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Bike Week: Gear to Have

August 20, 2011

Julie: What kind of equipment do I need to be carrying on my bike?


Your bike bag should include:

Spare tube– for road bike (700 x 23 ) – I use the presta valve that twist to open with a 60 mm stem for my tri bike (I have Reynolds strike wheels that have a deep wheel base) and 48mm stem for my road bike.

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Tire levers – These usually come in packs to two or three (really only need one). These will fit between the tires and the wheel. Slide the lever along the wheel while pulling away from the tire, this will release one side of the tire from the wheel which will allow you to access the tube.Image courtesy of:

CO2 Cartridge with valve-One the tube is inserted back into the tire and placed back on the wheel this is the fastest way to add pressure back to the tube. A 16G CO2 will inflate your tire to about 100-110 PSI and a 20G cartridge will inflate your tube to about 120-125 PSI. I ride either Verdestein or Schwalbe tires and since I inflate the verdestein to 130-240 PSI and the Schwalbe to 130 PSI. Most riders will inflate their tires to 120 PSI.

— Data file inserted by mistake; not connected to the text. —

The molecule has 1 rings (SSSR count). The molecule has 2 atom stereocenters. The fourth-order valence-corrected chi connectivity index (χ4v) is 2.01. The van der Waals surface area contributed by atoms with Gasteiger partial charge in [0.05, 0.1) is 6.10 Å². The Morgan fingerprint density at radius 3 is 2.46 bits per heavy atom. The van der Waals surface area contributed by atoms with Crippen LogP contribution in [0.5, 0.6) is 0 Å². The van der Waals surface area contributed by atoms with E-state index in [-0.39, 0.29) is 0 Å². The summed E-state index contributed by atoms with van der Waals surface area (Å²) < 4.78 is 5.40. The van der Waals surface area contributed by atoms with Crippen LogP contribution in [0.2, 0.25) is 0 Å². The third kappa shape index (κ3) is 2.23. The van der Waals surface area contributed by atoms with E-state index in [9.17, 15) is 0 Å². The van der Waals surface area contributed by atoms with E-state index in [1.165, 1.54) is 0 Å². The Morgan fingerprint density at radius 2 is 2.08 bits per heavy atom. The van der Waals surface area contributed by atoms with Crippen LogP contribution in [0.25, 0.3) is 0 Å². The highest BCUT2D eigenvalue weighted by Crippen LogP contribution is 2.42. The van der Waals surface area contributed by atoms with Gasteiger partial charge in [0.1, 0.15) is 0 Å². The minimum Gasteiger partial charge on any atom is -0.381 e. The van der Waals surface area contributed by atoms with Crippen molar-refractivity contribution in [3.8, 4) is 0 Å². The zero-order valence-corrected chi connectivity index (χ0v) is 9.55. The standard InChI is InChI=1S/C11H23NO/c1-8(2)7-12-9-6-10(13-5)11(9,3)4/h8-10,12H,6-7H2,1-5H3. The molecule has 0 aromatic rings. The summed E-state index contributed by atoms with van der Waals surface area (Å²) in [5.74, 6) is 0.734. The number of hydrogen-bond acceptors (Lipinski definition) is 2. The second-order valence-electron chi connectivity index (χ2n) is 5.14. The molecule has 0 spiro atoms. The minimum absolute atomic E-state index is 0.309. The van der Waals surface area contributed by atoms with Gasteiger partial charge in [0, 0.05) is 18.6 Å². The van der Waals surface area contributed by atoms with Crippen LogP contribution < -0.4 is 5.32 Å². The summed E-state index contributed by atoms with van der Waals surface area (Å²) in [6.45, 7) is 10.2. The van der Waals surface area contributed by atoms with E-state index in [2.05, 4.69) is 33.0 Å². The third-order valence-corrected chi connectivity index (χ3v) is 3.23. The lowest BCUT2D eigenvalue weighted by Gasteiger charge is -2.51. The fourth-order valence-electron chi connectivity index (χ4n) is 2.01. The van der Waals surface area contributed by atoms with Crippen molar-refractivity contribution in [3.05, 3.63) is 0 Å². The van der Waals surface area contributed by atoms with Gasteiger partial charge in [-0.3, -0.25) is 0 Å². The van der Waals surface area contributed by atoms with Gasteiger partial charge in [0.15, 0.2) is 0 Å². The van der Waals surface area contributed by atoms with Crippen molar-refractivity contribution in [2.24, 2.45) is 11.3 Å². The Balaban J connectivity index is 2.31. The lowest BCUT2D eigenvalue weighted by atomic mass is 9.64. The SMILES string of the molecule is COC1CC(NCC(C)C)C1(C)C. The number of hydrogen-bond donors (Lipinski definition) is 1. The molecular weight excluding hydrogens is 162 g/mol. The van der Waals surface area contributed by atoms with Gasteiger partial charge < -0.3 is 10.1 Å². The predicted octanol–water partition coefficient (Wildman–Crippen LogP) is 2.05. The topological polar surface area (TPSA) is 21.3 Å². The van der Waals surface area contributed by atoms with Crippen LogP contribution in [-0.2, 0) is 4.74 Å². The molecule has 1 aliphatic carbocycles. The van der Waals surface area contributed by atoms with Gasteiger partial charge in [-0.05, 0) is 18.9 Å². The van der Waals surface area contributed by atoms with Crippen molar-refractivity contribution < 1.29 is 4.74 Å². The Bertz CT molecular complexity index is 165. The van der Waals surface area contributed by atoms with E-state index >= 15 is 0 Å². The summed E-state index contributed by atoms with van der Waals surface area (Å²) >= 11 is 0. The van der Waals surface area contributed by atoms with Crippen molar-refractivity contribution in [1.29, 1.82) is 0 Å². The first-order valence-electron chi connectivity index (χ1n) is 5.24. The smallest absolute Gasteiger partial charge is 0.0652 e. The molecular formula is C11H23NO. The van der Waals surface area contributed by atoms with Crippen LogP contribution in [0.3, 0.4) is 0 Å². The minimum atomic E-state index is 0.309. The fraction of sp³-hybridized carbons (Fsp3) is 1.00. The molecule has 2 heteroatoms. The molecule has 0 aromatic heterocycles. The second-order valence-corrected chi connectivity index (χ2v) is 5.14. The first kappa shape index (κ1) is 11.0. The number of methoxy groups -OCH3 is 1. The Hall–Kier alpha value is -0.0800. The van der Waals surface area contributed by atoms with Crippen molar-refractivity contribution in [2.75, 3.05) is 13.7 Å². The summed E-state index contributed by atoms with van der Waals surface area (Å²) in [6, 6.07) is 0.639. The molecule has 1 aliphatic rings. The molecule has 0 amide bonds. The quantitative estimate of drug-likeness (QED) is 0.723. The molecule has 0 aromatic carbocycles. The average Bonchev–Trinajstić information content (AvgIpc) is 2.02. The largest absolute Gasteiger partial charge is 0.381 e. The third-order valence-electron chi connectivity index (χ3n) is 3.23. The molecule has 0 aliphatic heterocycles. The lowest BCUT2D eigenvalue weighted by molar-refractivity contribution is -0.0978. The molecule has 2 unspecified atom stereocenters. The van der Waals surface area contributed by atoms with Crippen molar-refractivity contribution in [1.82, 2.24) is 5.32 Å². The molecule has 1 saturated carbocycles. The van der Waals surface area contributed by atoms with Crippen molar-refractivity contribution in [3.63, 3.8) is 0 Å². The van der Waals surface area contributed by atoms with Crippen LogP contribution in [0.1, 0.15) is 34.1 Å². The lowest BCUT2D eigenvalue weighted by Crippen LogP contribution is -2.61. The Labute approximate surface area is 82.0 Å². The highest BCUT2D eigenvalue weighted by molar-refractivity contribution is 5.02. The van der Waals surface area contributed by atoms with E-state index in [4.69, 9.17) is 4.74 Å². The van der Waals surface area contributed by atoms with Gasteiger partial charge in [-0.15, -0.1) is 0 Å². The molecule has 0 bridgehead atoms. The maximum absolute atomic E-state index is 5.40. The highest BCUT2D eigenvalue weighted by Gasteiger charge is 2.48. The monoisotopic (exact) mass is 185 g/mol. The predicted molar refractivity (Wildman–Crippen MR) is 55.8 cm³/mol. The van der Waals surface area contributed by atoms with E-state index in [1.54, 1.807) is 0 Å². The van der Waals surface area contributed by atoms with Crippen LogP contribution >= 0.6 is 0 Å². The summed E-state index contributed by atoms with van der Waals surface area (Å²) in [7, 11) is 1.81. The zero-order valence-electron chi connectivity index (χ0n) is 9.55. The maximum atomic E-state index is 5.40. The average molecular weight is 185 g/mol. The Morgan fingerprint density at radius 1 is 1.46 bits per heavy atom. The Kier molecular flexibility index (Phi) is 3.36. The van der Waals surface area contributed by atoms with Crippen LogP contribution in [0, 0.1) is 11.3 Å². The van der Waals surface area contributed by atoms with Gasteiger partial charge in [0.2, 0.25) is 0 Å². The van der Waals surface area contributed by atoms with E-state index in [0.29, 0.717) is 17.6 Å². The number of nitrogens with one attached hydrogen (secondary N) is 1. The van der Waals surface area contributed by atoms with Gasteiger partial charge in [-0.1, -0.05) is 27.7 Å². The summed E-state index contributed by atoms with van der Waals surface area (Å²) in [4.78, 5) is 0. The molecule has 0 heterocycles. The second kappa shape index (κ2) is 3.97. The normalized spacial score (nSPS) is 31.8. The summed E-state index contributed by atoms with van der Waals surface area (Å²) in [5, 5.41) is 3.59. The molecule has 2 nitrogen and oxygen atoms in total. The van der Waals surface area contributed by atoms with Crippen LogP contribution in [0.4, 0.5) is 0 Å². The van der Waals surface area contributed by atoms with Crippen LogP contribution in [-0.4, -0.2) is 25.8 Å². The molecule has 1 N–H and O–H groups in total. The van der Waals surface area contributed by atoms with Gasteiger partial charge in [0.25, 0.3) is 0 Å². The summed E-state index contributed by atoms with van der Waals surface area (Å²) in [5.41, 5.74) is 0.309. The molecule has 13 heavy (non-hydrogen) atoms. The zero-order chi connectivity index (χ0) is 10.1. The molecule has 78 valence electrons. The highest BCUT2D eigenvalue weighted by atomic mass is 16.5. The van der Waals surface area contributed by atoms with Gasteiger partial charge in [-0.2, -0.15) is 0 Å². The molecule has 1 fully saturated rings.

Skins– These are patches that will fit on the inside of the tire and can be used when you receive a small puncture in the tire.

I always carry an additional CO2 cartridge in case one blows before you can properly inflate your tire and I usually carry a second spare tube (when on a training ride) and if your tires are older (1000 plus miles) you may want to consider carrying a spare tire as well. On race day, I will not carry a bike bag on a shorter distance race, but a race that is an Olympic distance or longer I will carry one.

One thing I did not realize when I first started riding was you should inflate your tires each time you ride. You will lose some PSI on each ride and if not inflated every time you are not getting the maximum performance out of your tires and you will be working harder than others.

If you get a flat on your back tire, before loosening the skewer to take off the wheel, put the chain on the smallest ring in the back, it will make it easier to take the wheel off.

If you get a flat while training, take the time to find the puncture in the tube and match your tube to the tire and look for anything lodged in your tire on the inside and out. The worst thing that can happen is to replace the tube and have it punctured again due to not looking for the cause of the problem.

While on training rides, train with your phone in case anything happens and always ride with a friend or a ROAD ID.

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